- Convert RFC-822 and RFC-1036 mail/news to FTN Fidonet packets.
- Convert RFC-1036 Usenet news to FTN Fidonet packets.
[-h] [-x verbosity] [-I file] [-n] [-r Address] [-g grade]
[-h] [-x verbosity] [-I file] [-r Address] [-g grade] [receipent]
converts RFC-822 compliant mail and RFC-1036 compliant news to FTN
packets. It must run setuid owner of fidonet related stuff. The current packet
naming is BinkleyTerm, with file/directory names in lowcase. Naming
conventions are implemented in a separate source file, pktname.c, to make
The default mode is the mail mode of operation. In mail mode, you must specify
recepient address(es) on the command line, in the form:
The first recepient address is used as the routing address, if no routing
address is specified. In news mode then the $NEWSSITE environment variable is
used as the routing address.
When the news mode is in effect, (i.e. "-n" key is specified or the
program is called by alias "ifnews") a news article (or batch) is
expected on stdin.
will try to preserve as much information as possible in
"X-FTN-..." headers and "^ARFC-..." kludges, and restore
messages more or less accurately to their original form when
A dbm-based alias database is supported, so if a message passes from a newsgroup
to an echo, the author's free form name and domain address are stored, and
when a netmail reply comes from fidonet to that free form name, it is passed
as a mail message to the remembered domain address.
This mechanism will not work if you specify fidonet-style
address as the "visible name" in your MTA. However you can edit
/etc/aliases to add lines of the pattern: John.Smith: jsmith
Or you can
set GECOS matching in sendmail.cf (OGTrue)
Several addresses may be specified in the config file, netmail from fidonet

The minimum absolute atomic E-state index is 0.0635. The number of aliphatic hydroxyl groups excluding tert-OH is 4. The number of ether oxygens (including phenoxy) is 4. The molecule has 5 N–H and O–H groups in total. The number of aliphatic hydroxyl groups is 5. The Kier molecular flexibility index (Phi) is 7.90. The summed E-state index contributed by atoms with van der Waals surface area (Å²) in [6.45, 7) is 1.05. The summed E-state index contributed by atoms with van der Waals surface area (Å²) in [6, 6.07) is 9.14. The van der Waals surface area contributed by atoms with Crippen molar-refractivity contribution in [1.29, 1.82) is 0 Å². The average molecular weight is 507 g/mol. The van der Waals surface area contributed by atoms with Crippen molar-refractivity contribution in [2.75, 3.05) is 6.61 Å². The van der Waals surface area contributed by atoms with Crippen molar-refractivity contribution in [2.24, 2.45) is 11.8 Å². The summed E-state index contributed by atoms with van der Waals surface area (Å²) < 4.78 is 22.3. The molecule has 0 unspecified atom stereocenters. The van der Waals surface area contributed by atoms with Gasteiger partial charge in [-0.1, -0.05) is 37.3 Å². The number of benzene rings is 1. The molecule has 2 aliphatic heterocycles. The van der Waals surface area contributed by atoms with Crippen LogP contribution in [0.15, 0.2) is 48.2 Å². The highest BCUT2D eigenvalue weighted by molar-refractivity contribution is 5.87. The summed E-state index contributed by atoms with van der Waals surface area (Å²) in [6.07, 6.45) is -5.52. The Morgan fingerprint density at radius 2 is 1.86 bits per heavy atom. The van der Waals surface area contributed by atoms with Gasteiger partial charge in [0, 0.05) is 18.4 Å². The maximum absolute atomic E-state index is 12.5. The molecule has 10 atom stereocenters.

addressed to any of those addresses is assumed local and resolved through the
aforementioned database, otherwise the mail will be routed through the normal
MTA (and presumably packed to some other fidonet node). If there is a
"To:" line at the beginning of the fido message, the address is
taken from it (ONLY THE FIRST ADDRESS!).
When an RFC message is split, unique MSGIDs are generated for all parts after
the first one. In any case, the original "Message-ID:" header is
preserved in the "^ARFC-Message-ID:" kludge and used if the message
comes back to usenet on some (other) gateway.
On the way from news to echo, if the node to which the packet is being created
is present in an "X-FTN-SEEN-BY:" header, the message is not
included in the packet. SEEN-BY lines in the messages included into the packet
consist of (1) your node primary address, (2) copy of
"X-FTN-SEEN-BY:" header(s), (3) ftn addresses that could be parsed
from the CNews file "$NEWSCTL/log" in the line with the
corresponding Message-ID. For the latter to work, you should have a Cnews
compatible log file available for reading and have an "ndbm"
package. This works with INN too.
your feed name in the cnews "sys" file should be
fNNN.nMMM or pNNN.fMMM.nLLL, without zone and domain, see the examples